Very few outlets have reported the ruling in the UK – though the Daily Express did manage to rant against ‘red tape’.

Josiah Mortimer is Editor of Left Foot Forward. Follow him on Twitter.

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3 Responses to “EU court makes landmark ruling protecting workers’ rights – but you won’t have seen it”

  1. Patrick Newman

    Next consideration is TUPE which is underwritten by EU law. The Transition agreement lasts until the end of December 2020 which ensures TUPE continues to operate. Thereafter is anybody’s guess! TUPE protects terms, conditions and pay when a function is privatised or a private company changes hands. Employers would love to dispose of this legal requirement and drive down wages and benefits each time there is a major proprietorial change.

  2. Tom Sacold

    This minor decision is irrelevant and meaningless.

    Over the past five years there have been major cuts in workers rights in Greece, Italy, Spain, Portugal and France. All demanded by the EU as part of the EU’s Stabilisation Policy.

  3. wg

    On pay, transnational employers take their lead from – in the UK’s case – the minimum wage: the low bar is set, and every multi-national, multi-billion pound profit-making company come down to that minimum wage.
    It is no surprise that the UK’s wages have stagnated, and the EU is looking to have an EU-wide minimum wage. Slow handclap.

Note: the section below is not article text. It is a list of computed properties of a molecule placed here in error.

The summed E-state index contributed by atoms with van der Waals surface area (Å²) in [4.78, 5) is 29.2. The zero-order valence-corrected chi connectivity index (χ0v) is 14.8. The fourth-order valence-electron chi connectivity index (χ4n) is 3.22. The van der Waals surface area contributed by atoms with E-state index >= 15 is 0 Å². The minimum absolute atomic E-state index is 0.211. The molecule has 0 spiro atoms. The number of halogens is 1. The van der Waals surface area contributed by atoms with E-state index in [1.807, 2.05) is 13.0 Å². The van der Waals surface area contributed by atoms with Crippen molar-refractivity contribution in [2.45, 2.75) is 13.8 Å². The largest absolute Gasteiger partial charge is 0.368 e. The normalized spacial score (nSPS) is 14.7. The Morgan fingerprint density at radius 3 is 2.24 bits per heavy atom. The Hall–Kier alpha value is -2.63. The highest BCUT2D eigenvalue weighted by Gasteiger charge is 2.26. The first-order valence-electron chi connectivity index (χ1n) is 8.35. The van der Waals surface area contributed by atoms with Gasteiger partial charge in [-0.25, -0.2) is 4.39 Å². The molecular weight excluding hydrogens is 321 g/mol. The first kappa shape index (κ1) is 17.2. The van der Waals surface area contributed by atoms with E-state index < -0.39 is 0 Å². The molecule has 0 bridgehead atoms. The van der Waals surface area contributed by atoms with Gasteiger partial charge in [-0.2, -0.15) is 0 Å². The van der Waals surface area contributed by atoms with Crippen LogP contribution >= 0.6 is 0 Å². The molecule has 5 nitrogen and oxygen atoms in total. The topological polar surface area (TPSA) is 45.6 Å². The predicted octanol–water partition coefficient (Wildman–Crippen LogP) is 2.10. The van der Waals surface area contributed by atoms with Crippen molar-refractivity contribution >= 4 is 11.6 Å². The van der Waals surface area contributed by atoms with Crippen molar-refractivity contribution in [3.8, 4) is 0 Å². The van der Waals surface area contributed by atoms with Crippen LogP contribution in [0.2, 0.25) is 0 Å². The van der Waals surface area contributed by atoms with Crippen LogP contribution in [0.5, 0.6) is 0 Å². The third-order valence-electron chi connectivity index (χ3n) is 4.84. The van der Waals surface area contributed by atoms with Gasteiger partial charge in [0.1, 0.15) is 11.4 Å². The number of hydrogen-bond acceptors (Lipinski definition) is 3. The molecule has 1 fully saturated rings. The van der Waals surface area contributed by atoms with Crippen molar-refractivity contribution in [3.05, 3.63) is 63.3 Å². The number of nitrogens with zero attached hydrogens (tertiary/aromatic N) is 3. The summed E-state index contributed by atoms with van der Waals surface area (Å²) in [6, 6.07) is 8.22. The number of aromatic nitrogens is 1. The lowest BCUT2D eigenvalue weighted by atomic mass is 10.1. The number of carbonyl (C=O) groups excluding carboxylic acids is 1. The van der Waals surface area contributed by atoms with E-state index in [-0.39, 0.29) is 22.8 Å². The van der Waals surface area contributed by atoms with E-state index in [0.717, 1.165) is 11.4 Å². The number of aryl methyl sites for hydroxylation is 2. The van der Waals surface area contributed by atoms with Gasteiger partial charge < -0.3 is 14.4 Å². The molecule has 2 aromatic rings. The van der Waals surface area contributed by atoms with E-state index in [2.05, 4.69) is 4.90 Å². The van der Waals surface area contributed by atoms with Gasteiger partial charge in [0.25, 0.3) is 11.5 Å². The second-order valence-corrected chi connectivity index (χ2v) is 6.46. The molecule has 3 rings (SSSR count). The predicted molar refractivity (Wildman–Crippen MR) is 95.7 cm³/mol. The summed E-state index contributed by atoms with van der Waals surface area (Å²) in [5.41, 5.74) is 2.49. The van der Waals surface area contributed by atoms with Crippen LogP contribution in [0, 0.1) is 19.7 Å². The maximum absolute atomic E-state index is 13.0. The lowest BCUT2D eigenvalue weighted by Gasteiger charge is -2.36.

Many workers sign up to not being bound to working hours legislation – and Short Term Contracts have become the employers’ biggest friend. The ‘come-and-go’ culture of present day working means that companies can hire and fire for their and the workers’ convenience – or inconvenience.
    If you are young, fit, and willing to sleep five to a room – then the EU is your oyster: if you are getting on a bit, a little bit slower and inclined to swelling knees and arthritic joints – or have family commitments or any time-off ailments that afflict the older person – then the STC culture will see you on your way out of the door.

    The EU’s emphasis has always been on the mobility of the workforce; and the EU exploits it to the nth degree – pissing down our backs and telling us it’s raining just doesn’t do it, I’m afraid.

    It is sad to believe that the people of this country are so incapable of putting our own legislation, protecting workers’ rights, through our own Parliament (which we have for the last 200 years) we may as well close down Westminster.